Will Josh Taylor roll on, or can Apinun Khongsong provide some magic?
Unified 140-pound titleholder Josh Taylor is set to return on Saturday (ESPN+, 2 pm ET), defending his WBA and IBF belts against a mandatory challenger, Thailand’s Apinun Khongsong, who will be taking an enormous step up in competition.
Can the Thai fighter shock the world, or will Taylor roll on toward an undisputed meeting with Jose Ramirez?
Our staffers pick the fight.
sometimes when I do. Not this time, though. In the minimal footage of Khongsong that’s available, there’s nothing there that beats Josh Taylor. Yes, he can punch, so yes he has a puncher’s chance, but a punch alone is not going to beat Josh Taylor. Period. Taylor takes him apart and the referee or corner mercy stop this before it gets any uglier. Taylor TKO-6
Let’s just be honest here, I’ve been high on Josh Taylor for awhile, maybe since Ohara Davies. I’ve been singing his praises and have had him on my shortlist of fighters whom I deem ‘legit.’ I even picked him over Regis Prograis, who is another fighter I really like. Khongsong, unfortunately, I’m not so high on. I mean, yeah, he’s tough and whatnot but I don’t think his skills match up. And when you get to a level where a fighter is just as tough as you, but just better, it’s usually pretty tough sledding.
I think Taylor puts on a bit of a show here, where he can showcase both his boxing ability and fighting ability after he starts breaking Khongsong down. Eventually I think that’ll lead to a stoppage win for Taylor, setting up an undisputed title unification against Jose Ramirez. So all in all, not really a tough pick for me. Taylor TKO-8
How to Watch Taylor vs Khongsong
Date: Saturday, Sept. 26 | Start Time: 2:30 pm ET
Location: York Hall, London, England
TV: BT Sport (UK) | Stream: ESPN+ (US, Sign Up Here)
Live Online Coverage: BadLeftHook.com
Patrick L. Stumberg
Apinun Khongsong has had one relevant fight so far in his career, a 2019 knockout of Akihiro Kondo, and his performance there doesn’t exactly inspire hope of a monumental upset. Though he showed his power by poleaxing the durable veteran with an uppercut, he ate practically every jab that came his way beforehand and a decent number of the follow-up right hands. Taylor should have no trouble finding a home for his straight left or any other punch, and between “The Tartan Tornado’s” durability and stopping power, Khongsong will break before he does.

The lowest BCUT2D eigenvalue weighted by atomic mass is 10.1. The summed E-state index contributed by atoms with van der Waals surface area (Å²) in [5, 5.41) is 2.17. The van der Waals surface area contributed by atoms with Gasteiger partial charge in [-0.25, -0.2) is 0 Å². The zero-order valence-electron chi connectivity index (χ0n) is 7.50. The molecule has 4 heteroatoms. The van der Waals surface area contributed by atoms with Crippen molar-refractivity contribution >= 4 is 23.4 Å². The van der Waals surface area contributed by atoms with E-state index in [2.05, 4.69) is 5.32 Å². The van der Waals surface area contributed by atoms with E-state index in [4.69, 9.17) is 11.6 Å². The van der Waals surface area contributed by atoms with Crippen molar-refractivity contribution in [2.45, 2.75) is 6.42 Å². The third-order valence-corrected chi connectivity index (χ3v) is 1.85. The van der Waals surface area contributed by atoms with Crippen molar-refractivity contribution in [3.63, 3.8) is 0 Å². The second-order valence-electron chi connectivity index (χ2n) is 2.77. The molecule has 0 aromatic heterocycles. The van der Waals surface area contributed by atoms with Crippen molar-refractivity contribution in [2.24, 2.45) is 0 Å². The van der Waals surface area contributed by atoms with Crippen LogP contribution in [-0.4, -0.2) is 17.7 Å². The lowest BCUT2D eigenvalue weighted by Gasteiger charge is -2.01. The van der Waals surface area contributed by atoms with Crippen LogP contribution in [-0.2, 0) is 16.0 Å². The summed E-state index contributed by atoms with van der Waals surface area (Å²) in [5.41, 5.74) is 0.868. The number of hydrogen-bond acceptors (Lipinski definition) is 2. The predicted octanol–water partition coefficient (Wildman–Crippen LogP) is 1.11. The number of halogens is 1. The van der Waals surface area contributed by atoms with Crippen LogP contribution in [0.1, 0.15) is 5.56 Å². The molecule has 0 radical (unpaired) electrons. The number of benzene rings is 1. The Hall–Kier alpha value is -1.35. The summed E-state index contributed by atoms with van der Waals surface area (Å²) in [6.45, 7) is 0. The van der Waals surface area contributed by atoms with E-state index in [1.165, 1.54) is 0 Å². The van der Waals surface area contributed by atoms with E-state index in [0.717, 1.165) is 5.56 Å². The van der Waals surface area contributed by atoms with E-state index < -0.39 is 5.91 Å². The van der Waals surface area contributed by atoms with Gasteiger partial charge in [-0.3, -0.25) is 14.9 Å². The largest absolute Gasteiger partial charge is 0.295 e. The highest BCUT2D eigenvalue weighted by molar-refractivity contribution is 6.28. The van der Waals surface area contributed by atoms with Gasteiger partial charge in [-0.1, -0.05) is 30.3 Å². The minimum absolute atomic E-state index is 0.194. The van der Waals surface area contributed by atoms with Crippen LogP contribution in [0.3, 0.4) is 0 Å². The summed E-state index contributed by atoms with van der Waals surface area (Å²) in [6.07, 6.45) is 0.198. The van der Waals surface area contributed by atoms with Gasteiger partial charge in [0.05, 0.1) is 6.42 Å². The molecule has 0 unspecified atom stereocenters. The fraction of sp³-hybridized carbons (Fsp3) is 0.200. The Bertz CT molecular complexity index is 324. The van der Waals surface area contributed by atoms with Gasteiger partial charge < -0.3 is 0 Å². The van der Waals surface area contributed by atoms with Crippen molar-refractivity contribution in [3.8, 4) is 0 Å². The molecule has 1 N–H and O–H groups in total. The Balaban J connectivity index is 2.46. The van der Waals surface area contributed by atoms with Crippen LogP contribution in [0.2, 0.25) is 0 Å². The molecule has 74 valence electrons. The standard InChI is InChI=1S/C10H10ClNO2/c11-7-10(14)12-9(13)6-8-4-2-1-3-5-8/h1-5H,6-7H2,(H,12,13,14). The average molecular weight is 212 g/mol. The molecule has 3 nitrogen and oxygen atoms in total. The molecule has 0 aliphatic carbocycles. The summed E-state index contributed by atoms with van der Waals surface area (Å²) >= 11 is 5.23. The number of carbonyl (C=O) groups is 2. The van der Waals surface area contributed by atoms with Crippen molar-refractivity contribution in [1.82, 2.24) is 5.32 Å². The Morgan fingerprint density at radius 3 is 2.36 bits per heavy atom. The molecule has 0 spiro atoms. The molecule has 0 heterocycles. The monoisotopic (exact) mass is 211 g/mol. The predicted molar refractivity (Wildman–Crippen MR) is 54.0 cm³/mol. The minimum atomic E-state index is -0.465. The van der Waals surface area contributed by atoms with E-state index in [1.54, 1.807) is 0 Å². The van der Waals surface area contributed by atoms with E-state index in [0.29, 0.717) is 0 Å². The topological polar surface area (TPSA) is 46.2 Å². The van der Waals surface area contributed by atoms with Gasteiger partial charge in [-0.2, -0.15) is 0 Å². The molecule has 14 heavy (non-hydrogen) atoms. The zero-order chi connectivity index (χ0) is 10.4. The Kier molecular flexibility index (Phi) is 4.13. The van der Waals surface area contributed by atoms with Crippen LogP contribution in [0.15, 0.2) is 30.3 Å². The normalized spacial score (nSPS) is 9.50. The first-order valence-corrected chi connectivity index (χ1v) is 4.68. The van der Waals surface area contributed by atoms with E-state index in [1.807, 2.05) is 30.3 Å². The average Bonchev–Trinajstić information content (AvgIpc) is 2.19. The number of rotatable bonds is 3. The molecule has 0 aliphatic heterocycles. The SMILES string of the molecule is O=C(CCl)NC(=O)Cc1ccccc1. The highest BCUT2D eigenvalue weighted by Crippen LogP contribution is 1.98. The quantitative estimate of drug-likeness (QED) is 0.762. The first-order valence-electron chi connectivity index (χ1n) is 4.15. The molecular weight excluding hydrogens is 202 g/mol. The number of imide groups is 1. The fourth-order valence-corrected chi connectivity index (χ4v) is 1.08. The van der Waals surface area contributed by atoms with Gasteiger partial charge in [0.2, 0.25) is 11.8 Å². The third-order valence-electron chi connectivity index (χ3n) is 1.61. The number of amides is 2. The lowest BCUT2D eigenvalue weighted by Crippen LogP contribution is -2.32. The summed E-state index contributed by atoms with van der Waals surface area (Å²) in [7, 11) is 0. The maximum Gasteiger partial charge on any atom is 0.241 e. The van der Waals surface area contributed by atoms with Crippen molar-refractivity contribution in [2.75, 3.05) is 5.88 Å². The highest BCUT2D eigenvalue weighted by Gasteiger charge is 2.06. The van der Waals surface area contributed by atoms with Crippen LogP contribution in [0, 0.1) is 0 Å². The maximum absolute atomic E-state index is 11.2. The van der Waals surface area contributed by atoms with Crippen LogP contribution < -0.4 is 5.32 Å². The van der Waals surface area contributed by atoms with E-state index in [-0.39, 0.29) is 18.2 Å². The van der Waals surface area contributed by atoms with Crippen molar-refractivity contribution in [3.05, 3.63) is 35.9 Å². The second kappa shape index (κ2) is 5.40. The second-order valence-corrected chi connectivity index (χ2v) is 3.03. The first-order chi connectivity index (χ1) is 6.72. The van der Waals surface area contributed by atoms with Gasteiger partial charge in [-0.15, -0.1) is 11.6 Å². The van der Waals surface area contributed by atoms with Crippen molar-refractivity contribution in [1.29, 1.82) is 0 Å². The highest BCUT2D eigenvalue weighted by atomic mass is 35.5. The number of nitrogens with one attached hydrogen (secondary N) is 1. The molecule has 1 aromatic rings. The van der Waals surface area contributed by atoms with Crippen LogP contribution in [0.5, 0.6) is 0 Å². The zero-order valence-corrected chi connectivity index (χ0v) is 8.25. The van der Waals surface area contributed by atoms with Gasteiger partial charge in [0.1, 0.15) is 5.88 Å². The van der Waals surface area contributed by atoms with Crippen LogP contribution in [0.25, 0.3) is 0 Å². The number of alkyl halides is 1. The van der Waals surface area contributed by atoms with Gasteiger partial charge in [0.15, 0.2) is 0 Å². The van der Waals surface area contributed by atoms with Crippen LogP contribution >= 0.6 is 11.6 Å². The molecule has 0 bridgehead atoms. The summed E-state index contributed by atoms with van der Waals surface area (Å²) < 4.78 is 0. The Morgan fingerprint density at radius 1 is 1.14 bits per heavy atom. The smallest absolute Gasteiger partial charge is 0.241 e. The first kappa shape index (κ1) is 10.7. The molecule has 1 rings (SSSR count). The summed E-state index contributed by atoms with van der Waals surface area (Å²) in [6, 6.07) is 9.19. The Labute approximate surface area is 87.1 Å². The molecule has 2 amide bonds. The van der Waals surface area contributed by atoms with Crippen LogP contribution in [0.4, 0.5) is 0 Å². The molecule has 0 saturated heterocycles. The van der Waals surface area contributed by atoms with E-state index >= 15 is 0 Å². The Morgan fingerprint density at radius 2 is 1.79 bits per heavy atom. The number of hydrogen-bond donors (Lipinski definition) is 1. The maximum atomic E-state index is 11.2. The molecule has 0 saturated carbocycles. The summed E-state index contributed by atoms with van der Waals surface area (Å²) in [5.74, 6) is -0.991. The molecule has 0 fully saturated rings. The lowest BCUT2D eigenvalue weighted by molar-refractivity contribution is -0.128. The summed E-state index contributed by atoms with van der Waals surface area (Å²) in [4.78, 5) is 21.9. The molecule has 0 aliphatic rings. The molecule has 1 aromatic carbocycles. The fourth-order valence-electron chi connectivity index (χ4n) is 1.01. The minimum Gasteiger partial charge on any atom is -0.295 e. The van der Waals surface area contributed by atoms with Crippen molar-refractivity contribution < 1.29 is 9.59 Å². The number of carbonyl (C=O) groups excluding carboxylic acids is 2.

If sheer power were enough to stop Taylor, he wouldn’t have survived half an hour with Regis Prograis. I fully expect Khongsong to fight his heart out, but he’s outgunned pretty much everywhere. Taylor breaks him down in a fast-paced battle for a middle-round mercy stoppage. Taylor TKO-5
Josh Taylor has a legitimate argument for a place in the sport’s top ten pound-for-pound. His FOTY candidate against Prograis last year underlined his tenacity, bravery and incredible skill level at such a high output against a top operator. Khongsong is merely a slight detour en route to the undisputed bout with Ramirez, but it’s one that the Scot can’t afford to take lightly.
Khongsong looks like a legitimate puncher, and with the “Tartan Tornado” enjoying the fruits of success over the last year outside the ring it’s a concern whether we’ll see a 100% Taylor on Saturday. But what percentage does Taylor realistically need to be at to get through this mandatory? I can see a Fury-Wallin-esque scare in this one. Not specifically with a cut, but with the champion needing to dig deeper than expected. Taylor is big and strong at 140 pounds and could get the challenger out of there late. Taylor TKO-9